Leanne - born April 8, 2014 at 8:31 am 1kg 745 - 13 seconds of life /

We are all born naked and covered in blood

With uploading a photo of your newborn to Facebook now being de rigeur, childbirth is now subject to more aesthetic manipulation than a Vogue shoot.

Blood is wiped off, blue umbilical cords are snipped and the babies are wrapped in swaddling blankets as if neatly dropped into shot by a passing stork. Black and white filters are added for an angelic look and only sleeping pics will do - crying is infinitely less cute.

But this set of photographs from Christian Berthelot show what caesarean childbirths actually looks like, vernix and all.

Lit like Caravaggio paintings, they are less picturesque than those on Instagram but infinitely more stunning, highlighting what a remarkable process birth is and the intensity of the experience of coming into life.

Romane - born May 20, 2014 at 10:51 2kg 935 - 8 seconds of life

Liza - born February 26, 2013 at 8:45 am 3kg 200 - 3 seconds of life

Louann - born April 12, 2013 at 8:40 am 3kg 574 - 14 seconds life

Berthelot was inspired to create his 'Cesar' series following the emergency caesarean birth of his first son.

"When I saw him for the first time, he was bloodied and covered in this white substance called vernix," he said.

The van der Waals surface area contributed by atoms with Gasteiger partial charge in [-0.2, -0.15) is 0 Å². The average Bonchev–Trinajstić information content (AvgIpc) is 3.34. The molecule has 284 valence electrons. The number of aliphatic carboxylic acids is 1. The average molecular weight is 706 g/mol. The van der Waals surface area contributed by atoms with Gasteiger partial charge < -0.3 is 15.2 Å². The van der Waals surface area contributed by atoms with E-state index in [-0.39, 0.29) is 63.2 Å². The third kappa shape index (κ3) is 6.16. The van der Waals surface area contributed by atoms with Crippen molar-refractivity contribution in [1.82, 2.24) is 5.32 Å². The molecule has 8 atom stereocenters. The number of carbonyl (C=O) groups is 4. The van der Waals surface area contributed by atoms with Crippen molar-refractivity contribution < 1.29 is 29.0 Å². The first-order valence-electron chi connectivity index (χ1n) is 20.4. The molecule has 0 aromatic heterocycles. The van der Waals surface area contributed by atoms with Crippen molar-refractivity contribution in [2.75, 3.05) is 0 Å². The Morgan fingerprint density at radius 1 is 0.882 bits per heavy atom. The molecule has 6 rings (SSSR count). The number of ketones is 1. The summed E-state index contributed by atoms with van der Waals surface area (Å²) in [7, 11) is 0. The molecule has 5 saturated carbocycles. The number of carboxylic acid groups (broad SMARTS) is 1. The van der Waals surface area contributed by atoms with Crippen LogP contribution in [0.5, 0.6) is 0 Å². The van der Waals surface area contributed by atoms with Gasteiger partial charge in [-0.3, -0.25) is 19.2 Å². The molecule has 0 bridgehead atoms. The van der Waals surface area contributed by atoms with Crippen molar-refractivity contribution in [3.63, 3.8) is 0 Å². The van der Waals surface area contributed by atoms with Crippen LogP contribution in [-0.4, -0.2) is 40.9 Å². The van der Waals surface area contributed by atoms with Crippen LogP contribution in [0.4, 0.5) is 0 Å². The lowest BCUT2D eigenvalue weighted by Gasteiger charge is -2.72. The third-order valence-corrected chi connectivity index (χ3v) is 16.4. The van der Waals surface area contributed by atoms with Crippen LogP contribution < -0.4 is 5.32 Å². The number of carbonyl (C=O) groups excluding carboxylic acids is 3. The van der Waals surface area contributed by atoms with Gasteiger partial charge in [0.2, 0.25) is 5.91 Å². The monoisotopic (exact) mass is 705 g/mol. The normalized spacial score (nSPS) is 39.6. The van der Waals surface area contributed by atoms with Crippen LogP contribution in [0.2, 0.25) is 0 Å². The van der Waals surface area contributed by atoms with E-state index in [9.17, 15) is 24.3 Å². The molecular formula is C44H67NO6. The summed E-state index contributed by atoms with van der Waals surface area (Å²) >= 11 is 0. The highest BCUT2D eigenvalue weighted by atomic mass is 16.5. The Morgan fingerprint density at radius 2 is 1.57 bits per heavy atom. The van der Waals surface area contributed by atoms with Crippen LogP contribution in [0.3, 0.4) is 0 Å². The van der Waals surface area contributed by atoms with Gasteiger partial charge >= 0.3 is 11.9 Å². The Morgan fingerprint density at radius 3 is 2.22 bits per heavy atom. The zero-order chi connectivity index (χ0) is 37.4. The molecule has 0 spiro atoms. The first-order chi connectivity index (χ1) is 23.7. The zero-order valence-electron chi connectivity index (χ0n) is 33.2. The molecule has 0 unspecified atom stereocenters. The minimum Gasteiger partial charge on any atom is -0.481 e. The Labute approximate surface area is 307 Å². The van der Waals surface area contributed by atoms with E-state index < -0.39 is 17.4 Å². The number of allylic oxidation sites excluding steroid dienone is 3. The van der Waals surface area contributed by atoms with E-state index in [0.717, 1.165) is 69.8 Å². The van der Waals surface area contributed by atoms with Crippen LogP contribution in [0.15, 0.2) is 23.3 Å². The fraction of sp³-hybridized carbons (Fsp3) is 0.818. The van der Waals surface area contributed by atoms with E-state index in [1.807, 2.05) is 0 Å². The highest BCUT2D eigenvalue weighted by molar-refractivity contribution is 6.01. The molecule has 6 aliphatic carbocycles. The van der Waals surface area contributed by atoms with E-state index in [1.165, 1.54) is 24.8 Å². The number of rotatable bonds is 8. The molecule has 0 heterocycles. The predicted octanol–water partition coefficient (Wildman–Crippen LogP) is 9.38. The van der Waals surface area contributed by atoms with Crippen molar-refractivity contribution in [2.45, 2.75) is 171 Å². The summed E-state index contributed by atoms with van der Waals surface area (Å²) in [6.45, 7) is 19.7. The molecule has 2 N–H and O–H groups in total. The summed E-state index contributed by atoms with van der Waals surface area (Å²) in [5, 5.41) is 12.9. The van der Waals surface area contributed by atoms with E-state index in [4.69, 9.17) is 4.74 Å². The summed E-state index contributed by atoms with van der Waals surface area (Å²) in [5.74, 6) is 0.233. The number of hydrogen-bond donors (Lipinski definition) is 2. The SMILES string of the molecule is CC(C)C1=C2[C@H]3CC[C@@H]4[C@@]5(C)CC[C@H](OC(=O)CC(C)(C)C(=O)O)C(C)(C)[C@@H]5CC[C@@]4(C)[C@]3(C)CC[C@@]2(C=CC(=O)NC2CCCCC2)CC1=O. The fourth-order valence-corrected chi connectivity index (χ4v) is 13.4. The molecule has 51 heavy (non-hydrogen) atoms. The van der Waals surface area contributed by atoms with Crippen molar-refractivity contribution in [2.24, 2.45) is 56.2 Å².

"He was like a warrior who has just won his first battle, like an angel out of darkness. What a joy to hear him scream.

"Far from the clichés and platitudes, I wanted to show us, as we are when we are born. And regardless, whether a cesarean delivery or natural voice, everyone is born naked, in tears, in blood and other body fluids."

Berthelot took the photos at the hospital where his son was born with the permission of the babies' parents.

He admits they’re not for everyone.

"I know there are people who react very badly, who find it disgusting, they tell me that I do not have the right to show the children in the bloodstream," he said.

"Some even told me that it is not real, it is not true. This is absurd, children are not born in cabbages or roses.

"And there are those who are fascinated, I give them the opportunity to observe in detail the violence of birth. There are also people like my wife, who encouraged me to do this work, because a caesarean is beautiful birth."

He says it is important to remember that the subjects are people with their own identities.

"Each photograph is accompanied by the legend: it is a name, a date, a time, a weight," he explains. "All this information is unique and they are characteristics of each individual. They will have a significant bearing on his future."